The auditorium of any school is full of potential risks. Most of those risks are obvious, such as problems with lights, housekeeping and prop storage. But two particular issues are often overlooked and can be devastating if they lead to injury or property damage: stage rigging and curtains.
Stage rigging, also called counterweight rigging, describes the mechanisms used to lower and raise the pipes over the stage. These pipes (battens) carry stage lights, curtains, acoustical shells and sometimes scenery.
You may have seen a movie or TV show in which someone backstage at a performance removes one of the counterweights so that a piece of heavy equipment drops onstage. The best way to avoid such an incident is to perform annual theater rigging inspections. The ongoing frequency of future inspections should be determined, based on the age of the rigging and use, by the inspector in accordance with the American National Standards Institute.
After the inspection, the agency should give your school a written post-inspection report so you can start immediately on any modifications or corrections. You should take care of the most hazardous conditions first.
Once you have completed the corrections, the agency should give you a certificate, which you should post in the stage area to assure students and staff members that you are compliant. The inspector can also work with you to develop a preventive maintenance schedule.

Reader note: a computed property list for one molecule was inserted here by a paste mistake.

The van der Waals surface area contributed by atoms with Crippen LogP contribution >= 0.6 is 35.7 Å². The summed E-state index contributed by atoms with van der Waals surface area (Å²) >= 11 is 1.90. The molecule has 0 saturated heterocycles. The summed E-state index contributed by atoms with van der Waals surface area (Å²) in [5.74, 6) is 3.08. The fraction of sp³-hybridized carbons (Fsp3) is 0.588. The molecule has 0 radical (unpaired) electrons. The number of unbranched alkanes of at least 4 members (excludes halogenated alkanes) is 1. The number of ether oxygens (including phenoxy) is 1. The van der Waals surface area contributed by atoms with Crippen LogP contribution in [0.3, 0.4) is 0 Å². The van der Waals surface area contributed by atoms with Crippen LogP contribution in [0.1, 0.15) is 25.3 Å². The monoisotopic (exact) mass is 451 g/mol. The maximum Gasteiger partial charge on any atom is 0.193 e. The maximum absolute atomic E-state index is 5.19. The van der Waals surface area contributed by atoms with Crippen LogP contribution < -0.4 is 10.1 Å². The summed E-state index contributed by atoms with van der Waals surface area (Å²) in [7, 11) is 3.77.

While auditorium curtains may start their life as flame-retardant, wear and tear over the years can significantly lower their ability to repel fire. To reduce the risk of fire, you should:
- Inspect the curtains every year for damage, dust accumulations and other nearby hazards or ignition sources. Dust is combustible, which means the heat of auditorium lights combined with damaged curtains could lead to a major fire.
- Maintain your curtains’ flame resistance by checking their manufacturer tags. The tags will tell you what flame-resistant rating is provided for each curtain, and how long this rating is effective. Although all curtains should be inspected annually regardless of rating, most chemical treatments may only be effective for one to five years. During this time frame, a qualified vendor should be contacted to perform an inspection. When the inspection is complete, the vendor may recommend that you replace the curtains.
- Consider installing fire safety curtains, which release from the ceiling to provide a barrier between the stage and auditorium seating, allowing individuals more time to evacuate in the event of a fire.
For more theater safety tips, visit our Risk Control resources page.